In more easygoing times, we adopted a “don’t ask, don’t tell” policy regarding the omnipresent fish sauce in Thai restaurants. Now that we are more rigorous in our avoidance of animal products—and consequently do ask—we’ve had the experience of Thai dishes stripped not only of fish sauce (and oyster sauce, too) but also of flavor. Thai Vegan on Main Street in Santa Monica brilliantly solves the flavor problem but is not an entirely nice place to eat (table cleanups are DIY, and the parking-lot bathroom is best reserved for emergencies). Satdha (2218 Lincoln Blvd.) offers an appealing alternative, a bright, clean space, with an all-vegan menu full of color, crispiness, creaminess, and punch—and it happens to be a walkable, though uphill, hike from Main Street. We loved both the yellow and green curries: the former with fried tofu, carrots, potatoes, and onions; the latter with chickpeas, baby bamboo shoots, eggplant, bell pepper, and green beans. We were also impressed by the “catfish” eggplant, battered with rice and wheat flour, fried, and soaked in a red curry paste—clearly a customer favorite. But we found ourselves scarfing with particular relish the vermicelli with curry sauce, a toss-your-own platter of rice noodles, beans sprouts, chopped green beans, and pickled mustard greens. After three visits, we can now recommend Satdha without reservation. Will we be going back again soon? You hardly need to ask.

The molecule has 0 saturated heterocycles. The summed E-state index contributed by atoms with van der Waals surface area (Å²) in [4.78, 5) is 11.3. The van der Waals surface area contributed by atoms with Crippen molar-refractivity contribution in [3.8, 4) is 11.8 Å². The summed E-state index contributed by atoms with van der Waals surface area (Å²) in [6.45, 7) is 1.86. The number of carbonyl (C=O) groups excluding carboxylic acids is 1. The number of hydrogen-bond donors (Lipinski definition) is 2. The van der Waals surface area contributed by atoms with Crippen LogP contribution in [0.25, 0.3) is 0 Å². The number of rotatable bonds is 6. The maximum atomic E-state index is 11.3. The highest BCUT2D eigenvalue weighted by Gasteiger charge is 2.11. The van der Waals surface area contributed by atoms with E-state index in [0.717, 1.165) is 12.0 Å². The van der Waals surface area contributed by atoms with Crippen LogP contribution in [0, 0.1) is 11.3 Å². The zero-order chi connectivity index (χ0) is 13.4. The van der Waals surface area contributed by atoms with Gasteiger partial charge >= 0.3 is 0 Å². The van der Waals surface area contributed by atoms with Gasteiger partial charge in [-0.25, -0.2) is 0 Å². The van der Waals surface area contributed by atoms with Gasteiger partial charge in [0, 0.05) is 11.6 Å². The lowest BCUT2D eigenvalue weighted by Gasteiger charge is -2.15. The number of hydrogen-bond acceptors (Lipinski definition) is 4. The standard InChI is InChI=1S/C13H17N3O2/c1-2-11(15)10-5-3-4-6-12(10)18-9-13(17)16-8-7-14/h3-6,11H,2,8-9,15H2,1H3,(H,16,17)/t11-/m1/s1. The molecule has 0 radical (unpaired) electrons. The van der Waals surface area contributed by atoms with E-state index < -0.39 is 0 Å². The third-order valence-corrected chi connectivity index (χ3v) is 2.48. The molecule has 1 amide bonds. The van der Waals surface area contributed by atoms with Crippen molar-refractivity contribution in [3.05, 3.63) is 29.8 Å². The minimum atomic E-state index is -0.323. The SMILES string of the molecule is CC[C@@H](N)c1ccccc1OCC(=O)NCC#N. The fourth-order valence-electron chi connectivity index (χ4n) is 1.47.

If you are beautiful, rich, and famous or at least want a side of glamour with your seared ahi tuna salad, you might consider R+D Kitchen, a chic eatery on Santa Monica’s boutique-y Montana Avenue (1323 Montana Ave., near Euclid). Though from the sidewalk the atmosphere appears to be one of overflowing bustle (no reservations are taken), those who manage to snag a table may well feel a sense of comfort and serenity. The winsome waitstaff, crisply attired in white uniforms, are as friendly as they are attractive, like the idealistic young doctors of a TV drama. Some actual celebrities may be glimpsed here as well, since the restaurant, just across the street from the Aero Cinematheque, provides convenient grub for the nonprofit’s special guests. Vegetarians will not find many choices, however. Putting aside the spinach and cheese omelet and a few ordinary side dishes, one is left with the unprepossessing house-made veggie burger. Formed from brown rice, mushrooms, carrots, and almonds, the patty is slightly sweet, not dry but not crisp either, with sporadic crunchiness from the nuts. Like the patty itself, the condiments lean toward the mild: melted jack cheese, avocado, mayo, and tomato slices, with a heap of fresh arugula and a bit of red onion, all on a buttery, soft roll that felt heavier than it needed to be. (The fries, prepared in the style of pommes frites, are tasty enough.) Though vegetarians may justifiably visit R+D Kitchen for the scene, they’re unlikely to return for the food. But, as the ever-present crowds attest, that’s probably beside the point.